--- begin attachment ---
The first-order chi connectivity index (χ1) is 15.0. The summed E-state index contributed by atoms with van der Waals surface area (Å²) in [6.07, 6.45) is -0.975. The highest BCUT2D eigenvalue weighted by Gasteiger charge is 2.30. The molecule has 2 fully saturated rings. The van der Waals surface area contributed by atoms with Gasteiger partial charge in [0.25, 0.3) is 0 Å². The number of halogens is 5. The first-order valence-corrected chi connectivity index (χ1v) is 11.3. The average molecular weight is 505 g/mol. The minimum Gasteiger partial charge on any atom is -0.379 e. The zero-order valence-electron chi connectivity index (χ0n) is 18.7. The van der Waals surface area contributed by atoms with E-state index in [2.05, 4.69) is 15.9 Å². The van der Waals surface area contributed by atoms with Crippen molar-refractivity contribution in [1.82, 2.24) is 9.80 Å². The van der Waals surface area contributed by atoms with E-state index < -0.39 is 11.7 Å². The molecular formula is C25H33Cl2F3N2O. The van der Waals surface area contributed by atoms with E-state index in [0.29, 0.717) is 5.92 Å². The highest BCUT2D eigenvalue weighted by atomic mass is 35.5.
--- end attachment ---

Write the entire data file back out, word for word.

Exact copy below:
The first-order chi connectivity index (χ1) is 15.0. The summed E-state index contributed by atoms with van der Waals surface area (Å²) in [6.07, 6.45) is -0.975. The highest BCUT2D eigenvalue weighted by Gasteiger charge is 2.30. The molecule has 2 fully saturated rings. The van der Waals surface area contributed by atoms with Gasteiger partial charge in [0.25, 0.3) is 0 Å². The number of halogens is 5. The first-order valence-corrected chi connectivity index (χ1v) is 11.3. The average molecular weight is 505 g/mol. The minimum Gasteiger partial charge on any atom is -0.379 e. The zero-order valence-electron chi connectivity index (χ0n) is 18.7. The van der Waals surface area contributed by atoms with E-state index in [2.05, 4.69) is 15.9 Å². The van der Waals surface area contributed by atoms with Crippen molar-refractivity contribution in [1.82, 2.24) is 9.80 Å². The van der Waals surface area contributed by atoms with E-state index < -0.39 is 11.7 Å². The molecular formula is C25H33Cl2F3N2O. The van der Waals surface area contributed by atoms with E-state index in [0.29, 0.717) is 5.92 Å². The highest BCUT2D eigenvalue weighted by atomic mass is 35.5.